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Diamonds are delicate and elegant; they are equally fragile. As much as these precious stones require extreme care, they also need a string setting in place that perfectly fits them with the jewellery item in question. A diamond ring can only be a stunning stone ring if the precious rock stays in place for years and years without falling.
Hence, the knowledge of different diamond setting is essential for a consumer to help decide on which set they want for their diamond jewellery. Not all of the settings could be used in every jewellery type. A ring with a studded diamond would require a different set than a diamond necklace. However, in case you landed on this guide first, we suggest that you read the guide on buying diamond jewellery and solitaire diamond ring setting to start with this topic.
Diamonds are not just fixed in rings. They come in pendants, necklaces, earrings, and even nose pins, and such different types of jewellery items require different diamond settings. Here are all the popular diamond settings used in different diamond accessories:
Imagine an animal claw clutching to a stone; this is how prongs hold the diamond stones. They are like metal claws that tightly grip the diamond rocks from four sides (left, right, up, and bottom). But there also comes 6-claws prongs that have tiny metal hands gripping the diamond from six sides. This type of diamond setting helps in exposing the maximum surface of the diamond to the light, thus resulting in brilliant and reflective diamond jewellery.
When prongs are shared by two diamond stones, they are called as shared prongs. These claws are set between two diamond stones where a pair of prongs hold both the diamond rocks. Usually, the prong setting is used in solitaire rings but shared prongs settings are used in diamond rings with more than one diamond. Even shared prong setting covers the minimum surface of the diamond, resulting in maximum light being reflected from the stone, which gives it a brilliant and elegant aesthetic appeal.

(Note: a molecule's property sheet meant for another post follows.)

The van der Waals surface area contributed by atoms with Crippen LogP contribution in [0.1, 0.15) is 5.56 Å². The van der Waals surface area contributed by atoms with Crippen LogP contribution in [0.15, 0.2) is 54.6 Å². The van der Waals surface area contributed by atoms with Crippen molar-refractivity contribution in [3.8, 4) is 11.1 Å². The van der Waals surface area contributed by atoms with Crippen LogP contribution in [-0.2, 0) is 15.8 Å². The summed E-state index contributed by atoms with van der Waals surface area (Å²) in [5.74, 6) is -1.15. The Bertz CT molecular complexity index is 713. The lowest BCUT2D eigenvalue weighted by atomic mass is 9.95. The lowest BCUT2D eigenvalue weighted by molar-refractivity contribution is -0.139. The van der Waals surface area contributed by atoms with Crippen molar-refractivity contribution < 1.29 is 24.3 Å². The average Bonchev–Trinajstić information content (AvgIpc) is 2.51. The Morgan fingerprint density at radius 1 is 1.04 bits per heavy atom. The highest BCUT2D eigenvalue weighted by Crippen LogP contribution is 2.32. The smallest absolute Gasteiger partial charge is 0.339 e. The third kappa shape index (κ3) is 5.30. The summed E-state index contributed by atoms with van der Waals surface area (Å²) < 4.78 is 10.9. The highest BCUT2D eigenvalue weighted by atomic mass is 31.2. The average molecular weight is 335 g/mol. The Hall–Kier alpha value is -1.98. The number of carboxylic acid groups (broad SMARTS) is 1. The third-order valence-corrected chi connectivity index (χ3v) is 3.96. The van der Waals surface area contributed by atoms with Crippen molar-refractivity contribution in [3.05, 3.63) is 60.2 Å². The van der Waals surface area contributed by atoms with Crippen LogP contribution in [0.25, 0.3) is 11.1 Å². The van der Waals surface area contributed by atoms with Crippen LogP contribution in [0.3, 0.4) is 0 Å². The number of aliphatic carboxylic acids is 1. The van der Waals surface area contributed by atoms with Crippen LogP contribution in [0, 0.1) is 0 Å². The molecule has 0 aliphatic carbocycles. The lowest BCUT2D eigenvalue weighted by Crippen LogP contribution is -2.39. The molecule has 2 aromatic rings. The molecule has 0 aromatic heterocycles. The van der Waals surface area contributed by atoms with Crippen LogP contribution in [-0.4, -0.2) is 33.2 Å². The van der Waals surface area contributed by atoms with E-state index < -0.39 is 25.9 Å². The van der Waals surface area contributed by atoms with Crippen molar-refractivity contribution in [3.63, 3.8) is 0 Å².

Pave setting is used for holding smaller diamond rocks together that often run across the surface of the jewellery. If your diamond necklace has several tiny diamond stones running across the necklace surface, Pave setting is the right choice for such jewellery.
The bezel is similar to prongs in the way they hold the precious stone, but they are different otherwise. Bezel setting surrounds the diamond stone’s edges. It is like a small bowl, and the diamond sits within it. Bezel setting types are generally used for round cut diamonds as they perfectly fit the shape. But they can also be used for another diamond cut, only the surrounding metal need to be of the same shape.
When a bezel set covers the half of a diamond stone, it is called as half-bezel. Instead of running around the entire diamond surface, half-bezel runs only along a portion of the stone. For instance, a half-bezel setting holds a left and right portion of the diamond stone, leaving the top and bottom bare.
A channel setting keeps the diamond firmly secure in place by holding it from either side using vertical metal walls. It is a modern diamond jewellery set that nestles the stone side by side with no metal placed in between.
In this set types, diamonds share the vertical metals walls. It is more secure than the single-channel setting as diamonds or gemstones secured by bar channel setting are kept in between two vertical metal walls on either side of each diamond.
Besides the diamond sets discussed in this guide, there are many other diamond setting types, such as Halo setting and Tension diamond set that keeps the diamond stone fixed to the jewellery type. We’ve discussed all these setting types in our solitaire guide. While the guide talks about solitaire ring settings, they can also be used for different jewellery items.
There’s never a definite answer. While some diamond (depending upon their shape) need prong setting, others might need more cover and require bezel setting. Moreover, different diamond jewellery items would need a different diamond setting based on the number of diamonds used in the jewellery and the style of the accessory.
Since the answer is indefinite, we suggest that you always ask your jeweller or retailer about the diamond setting they use. Confirm all the details you have about diamond setting with your jewellery retailer before finalizing on your purchase.
You can also call Melorra’s customer service team to help you with the queries regarding diamond setting and stones on the below contact details:
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